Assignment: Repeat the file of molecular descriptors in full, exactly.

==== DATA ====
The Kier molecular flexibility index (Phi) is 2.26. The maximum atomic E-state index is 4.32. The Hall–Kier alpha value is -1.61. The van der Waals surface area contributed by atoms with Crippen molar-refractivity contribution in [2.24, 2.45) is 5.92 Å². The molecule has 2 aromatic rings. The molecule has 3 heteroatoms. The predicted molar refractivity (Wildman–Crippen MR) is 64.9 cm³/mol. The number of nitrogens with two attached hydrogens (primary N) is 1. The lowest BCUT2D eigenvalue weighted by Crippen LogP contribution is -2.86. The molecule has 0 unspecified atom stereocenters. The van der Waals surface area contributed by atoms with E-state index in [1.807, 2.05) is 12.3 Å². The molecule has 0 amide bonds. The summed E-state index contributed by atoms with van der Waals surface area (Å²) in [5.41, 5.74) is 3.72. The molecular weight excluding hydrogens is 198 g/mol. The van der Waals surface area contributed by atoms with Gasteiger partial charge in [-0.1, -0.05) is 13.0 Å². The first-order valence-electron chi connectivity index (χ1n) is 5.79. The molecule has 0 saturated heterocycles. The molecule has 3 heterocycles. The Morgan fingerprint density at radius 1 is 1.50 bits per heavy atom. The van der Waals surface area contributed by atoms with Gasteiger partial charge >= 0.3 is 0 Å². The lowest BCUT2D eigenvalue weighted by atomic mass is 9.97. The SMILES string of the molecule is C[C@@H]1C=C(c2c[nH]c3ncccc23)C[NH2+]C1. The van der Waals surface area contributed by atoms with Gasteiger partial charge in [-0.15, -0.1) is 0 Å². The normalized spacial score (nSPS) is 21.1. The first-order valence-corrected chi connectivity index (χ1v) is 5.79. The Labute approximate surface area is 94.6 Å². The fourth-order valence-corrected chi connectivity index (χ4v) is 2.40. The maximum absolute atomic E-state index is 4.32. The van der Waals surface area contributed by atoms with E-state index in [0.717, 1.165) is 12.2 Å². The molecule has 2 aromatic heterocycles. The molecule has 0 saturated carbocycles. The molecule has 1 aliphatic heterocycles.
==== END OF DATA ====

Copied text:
The Kier molecular flexibility index (Phi) is 2.26. The maximum atomic E-state index is 4.32. The Hall–Kier alpha value is -1.61. The van der Waals surface area contributed by atoms with Crippen molar-refractivity contribution in [2.24, 2.45) is 5.92 Å². The molecule has 2 aromatic rings. The molecule has 3 heteroatoms. The predicted molar refractivity (Wildman–Crippen MR) is 64.9 cm³/mol. The number of nitrogens with two attached hydrogens (primary N) is 1. The lowest BCUT2D eigenvalue weighted by Crippen LogP contribution is -2.86. The molecule has 0 unspecified atom stereocenters. The van der Waals surface area contributed by atoms with E-state index in [1.807, 2.05) is 12.3 Å². The molecule has 0 amide bonds. The summed E-state index contributed by atoms with van der Waals surface area (Å²) in [5.41, 5.74) is 3.72. The molecular weight excluding hydrogens is 198 g/mol. The van der Waals surface area contributed by atoms with Gasteiger partial charge in [-0.1, -0.05) is 13.0 Å². The first-order valence-electron chi connectivity index (χ1n) is 5.79. The molecule has 0 saturated heterocycles. The molecule has 3 heterocycles. The Morgan fingerprint density at radius 1 is 1.50 bits per heavy atom. The van der Waals surface area contributed by atoms with Gasteiger partial charge >= 0.3 is 0 Å². The lowest BCUT2D eigenvalue weighted by atomic mass is 9.97. The SMILES string of the molecule is C[C@@H]1C=C(c2c[nH]c3ncccc23)C[NH2+]C1. The van der Waals surface area contributed by atoms with Gasteiger partial charge in [-0.15, -0.1) is 0 Å². The normalized spacial score (nSPS) is 21.1. The first-order valence-corrected chi connectivity index (χ1v) is 5.79. The Labute approximate surface area is 94.6 Å². The fourth-order valence-corrected chi connectivity index (χ4v) is 2.40. The maximum absolute atomic E-state index is 4.32. The van der Waals surface area contributed by atoms with E-state index in [0.717, 1.165) is 12.2 Å². The molecule has 2 aromatic heterocycles. The molecule has 0 saturated carbocycles. The molecule has 1 aliphatic heterocycles.